Sir Syed Ahmed Khan was born on 17 October 1817 in Delhi when the Moghul Empire’s has begun to decline. Sir Syed’s father, Mir Muhammad Muttaqi, was the personal adviser of Akbar Shah II (reign: 1806–1837), one of the last Mughal emperors of India. At the time of Sir Syed’s birth, the grand Mughal empire had shrunk within the territory of Delhi that included little outside areas also. A known proverb of the time was – “Saltanat-e-Shah Alam, Az Delhi ta Palam.” The rein of Shah Alam, the emperor is from Delhi to Palam. Bahadur Shah Zafar, the last Mughal emperor was a nominal king and India had literally become a British subject.
There are warriors, scholars and politicians to boast on record but the Muslim community in India has no one to match the vision and selfless devotion of Sir Syed Ahmed Khan. He was a social reformer, an educationist, a statesman and the most important voice among Indian Muslims of the latter half of the 19th century.
Today, we are suffering from a drought of statesmen and there is a flood of politicians. A politician follows the crowd; a politician debates the cost of a plan but a statesman questions the wisdom of the plan. A politician tells his constituents what he did for them. A statesman doesn’t worry about what he can do for his constituents, because he’s too busy trying to guarantee a future for his constituent’s grandchildren.
With the pathetic collapse of Mutiny 1857, the Muslim Power in the Indian subcontinent had almost eclipsed. The year marked the formal end of the remnants of central Muslim rule in India. Sir Syed was intellectual and historian also who studied the reason of Muslim’s fall and produced an objective analysis in form of a book Asbab-e-Baghawat-e-Hind (The Causes of the Indian Revolt) in 1859. In his work he blamed point blank the British for their policies of aggressive territorial ambitions. He boldly stated that the Colonial rulers had little knowledge about the sensitivities of Indian culture and traditions. Initially the rulers didn’t take the book kindly but were compelled to look it in the positive spirit once the deep contents were appreciated in England also.
Sir Syed’s father had died in 1938 and he had to join the British Civil Service as means of livelihood. No jobs were available at the Moghul court. He became a munshi, and in 1858 he was promoted as a senior official at the Moradabad court. His first step in the service of his community was the founding of a modern madrassa in 1859 in Moradabad. It was a unique religious school that had scientific education as part of its curriculum.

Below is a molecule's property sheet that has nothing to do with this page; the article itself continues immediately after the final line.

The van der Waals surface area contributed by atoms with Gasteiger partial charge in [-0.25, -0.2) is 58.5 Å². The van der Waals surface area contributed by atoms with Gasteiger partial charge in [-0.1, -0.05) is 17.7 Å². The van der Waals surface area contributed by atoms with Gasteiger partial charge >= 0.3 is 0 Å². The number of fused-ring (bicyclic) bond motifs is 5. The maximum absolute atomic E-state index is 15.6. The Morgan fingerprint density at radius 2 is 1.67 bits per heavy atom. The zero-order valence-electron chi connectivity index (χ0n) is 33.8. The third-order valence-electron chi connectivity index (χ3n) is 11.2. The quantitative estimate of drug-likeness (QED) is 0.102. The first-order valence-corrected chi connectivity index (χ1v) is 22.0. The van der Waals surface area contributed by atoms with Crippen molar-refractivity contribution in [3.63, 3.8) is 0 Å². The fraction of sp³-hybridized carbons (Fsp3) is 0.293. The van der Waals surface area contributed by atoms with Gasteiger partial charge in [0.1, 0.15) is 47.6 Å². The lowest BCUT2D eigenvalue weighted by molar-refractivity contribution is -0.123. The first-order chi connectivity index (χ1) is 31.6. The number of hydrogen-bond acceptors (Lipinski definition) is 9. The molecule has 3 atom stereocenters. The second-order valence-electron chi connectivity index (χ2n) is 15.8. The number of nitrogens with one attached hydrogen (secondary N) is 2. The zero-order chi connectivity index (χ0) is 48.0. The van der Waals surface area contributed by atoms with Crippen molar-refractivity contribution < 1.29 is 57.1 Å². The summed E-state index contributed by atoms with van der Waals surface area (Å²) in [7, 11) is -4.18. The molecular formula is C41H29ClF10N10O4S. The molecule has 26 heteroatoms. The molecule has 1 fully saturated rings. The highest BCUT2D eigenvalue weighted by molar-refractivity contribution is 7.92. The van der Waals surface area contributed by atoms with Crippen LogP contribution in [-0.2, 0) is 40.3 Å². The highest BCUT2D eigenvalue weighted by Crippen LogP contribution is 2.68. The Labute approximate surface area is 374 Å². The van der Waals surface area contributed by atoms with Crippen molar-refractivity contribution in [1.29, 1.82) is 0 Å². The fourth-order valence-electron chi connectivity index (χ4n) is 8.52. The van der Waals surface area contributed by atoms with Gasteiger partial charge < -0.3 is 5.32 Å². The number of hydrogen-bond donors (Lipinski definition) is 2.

In 1864, he was transferred to Aligarh and there he founded the Scientific Society of Aligarh. It was modelled after the Royal Society and Royal Asiatic Society to introduce the Western science and technology to orthodox Muslim society of India. In 1869 Sir Syed visited England and was deeply impressed by the traditions of learning in great institutions of Oxford and Cambridge. On his return to India he set up a modern school in Aligarh and laid the foundation of the Muhammadan Anglo-Oriental College in May 1875. The college later became the Aligarh Muslim University.
Sir Syed had realized that the feelings of hate against British were harming the general interests of Muslim Community. Muslims were unwilling to learn English and they were lagging behind their countrymen in every sphere. He took it upon himself to fill the gap between the British and the Muslim community. There was a need for reforms if Muslim community had to progress. Particular emphasis on education was sine qua non. Sir Syed’s greatest gift to his community was his emphasis on education.
It is the fact of history that Sir Syed was critical of Indian National Congress. He was afraid that Muslims would be marginalized in country life if they joined Congress. In one his lectures he strongly exhorted his community in these words:
“When you (Muslims) shall have fully acquired education, and true education shall have made its home in your hearts, then you will know what rights you can legitimately demand of the British Government. And the result of this will be that you will also obtain honorable positions in the Government, and will acquire wealth in the higher ranks of trade.”